SCOTUS: UC Hastings Law School Didn't Violate 1st Amendment

By Neetal Parekh on June 28, 2010 | Last updated on March 21, 2019

What do you get when you put "law school", "party", and "SCOTUS" together? 

Yeah, maybe not that.

But in a landmark Supreme Court decision this week, in which UC Hastings Law School was a party, SCOTUS ruled 5-4 in favor of the public law school's decision not to grant recognition to a Christian student organization.

The Case: Christian Legal Society v. Martinez

You may recall that back in December 2009, the Supreme court granted certiorari to hear a case brought by the Christian Legal Society, a faith-based student organization with a chapter at UC Hastings. The student organization cried 1st Amendment foul when UC Hastings refused to grant it official student org status on campus.

UC Hastings defended its position pointing to the CLS requirement that that required voting members and club officers to sign a "Statement of Faith"--which included language specifying that "Christians should not engage in sexual conduct outside of a marriage between a man an a woman."

School officials saw this as discrimination against non-heterosexuals and those who do not espouse to the Christian faith.  UC Hastings stated that the CLS requirement violated a school policy forbidding discrimination in its affiliated programs.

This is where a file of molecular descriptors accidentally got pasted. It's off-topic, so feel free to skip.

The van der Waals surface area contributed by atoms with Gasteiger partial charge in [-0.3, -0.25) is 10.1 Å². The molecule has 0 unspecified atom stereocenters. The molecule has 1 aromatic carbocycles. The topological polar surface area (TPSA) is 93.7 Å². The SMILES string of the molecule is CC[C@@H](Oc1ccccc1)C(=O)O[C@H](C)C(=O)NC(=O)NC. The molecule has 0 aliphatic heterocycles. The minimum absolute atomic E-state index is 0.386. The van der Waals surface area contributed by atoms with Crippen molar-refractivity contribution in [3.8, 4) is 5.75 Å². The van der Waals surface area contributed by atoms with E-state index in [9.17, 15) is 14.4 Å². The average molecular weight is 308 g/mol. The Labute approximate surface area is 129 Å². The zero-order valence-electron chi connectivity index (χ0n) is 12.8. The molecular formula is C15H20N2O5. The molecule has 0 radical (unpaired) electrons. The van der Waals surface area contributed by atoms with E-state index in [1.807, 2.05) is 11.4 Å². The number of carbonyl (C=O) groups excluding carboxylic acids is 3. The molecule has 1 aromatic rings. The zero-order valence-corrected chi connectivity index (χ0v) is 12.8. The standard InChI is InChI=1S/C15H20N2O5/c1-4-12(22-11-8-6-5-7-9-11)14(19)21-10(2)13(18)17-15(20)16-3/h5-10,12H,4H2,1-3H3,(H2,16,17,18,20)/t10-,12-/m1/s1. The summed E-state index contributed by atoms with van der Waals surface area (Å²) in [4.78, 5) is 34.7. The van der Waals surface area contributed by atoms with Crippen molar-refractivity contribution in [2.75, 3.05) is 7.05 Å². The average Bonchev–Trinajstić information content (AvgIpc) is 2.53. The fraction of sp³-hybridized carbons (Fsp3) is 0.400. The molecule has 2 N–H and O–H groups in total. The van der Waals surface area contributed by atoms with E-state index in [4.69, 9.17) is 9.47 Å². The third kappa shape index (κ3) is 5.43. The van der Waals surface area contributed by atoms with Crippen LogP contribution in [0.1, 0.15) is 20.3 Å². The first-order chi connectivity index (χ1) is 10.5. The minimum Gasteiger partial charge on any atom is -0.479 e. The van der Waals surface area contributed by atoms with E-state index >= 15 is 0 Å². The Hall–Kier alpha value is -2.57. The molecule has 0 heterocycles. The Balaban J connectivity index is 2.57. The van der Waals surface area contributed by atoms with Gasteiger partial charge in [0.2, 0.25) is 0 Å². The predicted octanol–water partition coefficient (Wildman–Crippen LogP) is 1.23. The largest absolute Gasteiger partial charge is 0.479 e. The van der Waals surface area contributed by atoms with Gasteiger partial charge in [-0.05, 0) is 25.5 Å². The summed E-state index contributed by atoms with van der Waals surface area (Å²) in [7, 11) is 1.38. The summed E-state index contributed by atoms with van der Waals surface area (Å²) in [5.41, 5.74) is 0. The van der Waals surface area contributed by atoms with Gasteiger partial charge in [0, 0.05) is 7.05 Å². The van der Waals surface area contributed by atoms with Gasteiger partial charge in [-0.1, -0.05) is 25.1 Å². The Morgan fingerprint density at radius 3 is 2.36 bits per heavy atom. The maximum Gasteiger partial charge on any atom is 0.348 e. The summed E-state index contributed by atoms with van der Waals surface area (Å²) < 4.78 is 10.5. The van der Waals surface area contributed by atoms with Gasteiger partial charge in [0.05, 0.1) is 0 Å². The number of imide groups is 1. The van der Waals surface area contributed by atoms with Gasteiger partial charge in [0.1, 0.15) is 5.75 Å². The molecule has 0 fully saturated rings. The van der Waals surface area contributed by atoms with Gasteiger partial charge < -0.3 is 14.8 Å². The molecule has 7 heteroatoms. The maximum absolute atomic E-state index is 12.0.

Ginsberg pens the decision, Alito the dissent.

Justice Ginsberg took to articulating the decision in which she stated "In accord with the District Court and the Court of Appeals, we reject CLS's First Amendment challenge. Compliance with Hastings' all-comers policy, we conclude, is a reasonable, viewpoint-neutral condition on access to the student-organization forum."

Ginsburg further concluded, "In requiring CLS--in common with all other student organizations -- to choose between welcoming all students and forgoing the benefits of official recognition, we hold, Hastings did not transgress constitutional limitations."

In the dissent, Justice Alito wrote ""The proudest boast of our free speech jurisprudence is that we protect the freedom to express 'the thought that we hate'...Today's decision rests on a very different principle: no freedom for expression that offends prevailing standards of political correctness in our country's institutions of higher learning."


Those in favor.

Justice Ruth Bader Ginsberg

Justice Stephen Breyer

Justice Sonia Sotomayor



Justice John Paul Stevens

Justice Anthony Kennedy


Those in dissent.

Justice Samuel Alito

Chief Justice John Roberts

Justice Antonin Scalia

Justice Clarence Thomas

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